Back to the question about integration. The first thing I said this morning to our employees, using a football metaphor – I’m not into cricket – keep your eyes on the ball and don’t forget who is the competitor, who is the opponent. And I’m sure Kumar is doing the same. They have been very agile, we have been very agile commercially. Together our job is to make the best management team. Most agile, most reactive in the industry.
Will you commit to more capital and investment in this business?
Vittorio Colao: We are committed to invest whatever is needed to make sure that with this 1,800 MHz of spectrum and the largest network in the country and the largest customer base in the country, we deliver broadband services to the whole of India. I think this is the commitment of the two parties.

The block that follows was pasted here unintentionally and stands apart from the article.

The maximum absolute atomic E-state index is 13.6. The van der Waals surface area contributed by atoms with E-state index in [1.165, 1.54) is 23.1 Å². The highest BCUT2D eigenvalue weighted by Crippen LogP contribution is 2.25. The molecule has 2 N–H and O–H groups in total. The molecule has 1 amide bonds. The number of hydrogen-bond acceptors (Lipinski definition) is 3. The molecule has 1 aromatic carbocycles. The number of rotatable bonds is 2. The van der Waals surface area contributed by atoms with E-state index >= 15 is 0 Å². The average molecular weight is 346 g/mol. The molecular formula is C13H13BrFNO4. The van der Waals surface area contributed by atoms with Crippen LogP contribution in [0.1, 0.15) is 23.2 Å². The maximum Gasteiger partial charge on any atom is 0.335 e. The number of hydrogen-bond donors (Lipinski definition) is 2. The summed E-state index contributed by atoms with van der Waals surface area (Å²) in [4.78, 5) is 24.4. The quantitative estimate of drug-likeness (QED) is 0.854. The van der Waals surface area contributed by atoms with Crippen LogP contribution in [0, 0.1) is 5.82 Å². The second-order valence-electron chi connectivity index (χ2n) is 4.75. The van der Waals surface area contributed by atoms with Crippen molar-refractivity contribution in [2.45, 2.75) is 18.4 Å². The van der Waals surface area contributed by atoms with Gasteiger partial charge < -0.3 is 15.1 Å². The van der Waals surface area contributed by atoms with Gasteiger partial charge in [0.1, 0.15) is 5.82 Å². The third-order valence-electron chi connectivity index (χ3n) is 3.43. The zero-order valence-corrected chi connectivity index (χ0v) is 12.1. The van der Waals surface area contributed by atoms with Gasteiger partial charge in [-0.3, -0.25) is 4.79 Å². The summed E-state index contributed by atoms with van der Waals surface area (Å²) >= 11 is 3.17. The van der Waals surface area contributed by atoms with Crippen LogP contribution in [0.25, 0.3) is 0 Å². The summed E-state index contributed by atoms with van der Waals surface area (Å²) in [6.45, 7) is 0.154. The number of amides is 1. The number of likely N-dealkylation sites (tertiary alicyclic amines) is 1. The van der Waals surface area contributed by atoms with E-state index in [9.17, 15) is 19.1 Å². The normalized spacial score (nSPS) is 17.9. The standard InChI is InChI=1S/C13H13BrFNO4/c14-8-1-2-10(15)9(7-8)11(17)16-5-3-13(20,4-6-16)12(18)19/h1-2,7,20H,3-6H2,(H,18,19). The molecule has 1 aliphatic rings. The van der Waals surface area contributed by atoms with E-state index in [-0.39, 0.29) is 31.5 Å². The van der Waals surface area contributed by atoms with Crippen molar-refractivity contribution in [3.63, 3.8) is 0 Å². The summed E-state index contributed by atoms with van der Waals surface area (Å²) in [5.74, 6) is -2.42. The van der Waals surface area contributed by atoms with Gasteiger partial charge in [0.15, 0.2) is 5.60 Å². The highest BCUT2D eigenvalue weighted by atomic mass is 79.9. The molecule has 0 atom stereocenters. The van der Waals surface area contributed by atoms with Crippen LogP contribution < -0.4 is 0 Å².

So you are committed to invest more capital in India?
Vittorio Colao: We are committed to continue to invest more in India.
Kumar Mangalam Birla: If I can add, I don’t think that, looking at the projections of the combined company, it seems that you would require a whole lot of capital. Because the self-generation of funds is very strong. But to echo what Vittorio said, both Vodafone and Aditya Birla Group completely stand behind this company, whether it’s in terms of management time, focus and obviously in terms of funds as well.
Mr Birla, you will need a considerable amount of capital to shore up your promoter stake in the merged entity, from the current 26 percent to an equal percentage – which is 35 percent. We estimate that to cost somewhere between $600 million for the first 4.9 percent stake and another $1-1.5 billion for the remaining 9 percent stake. That’s over $1.6 billion. How will you raise these funds over the next four years?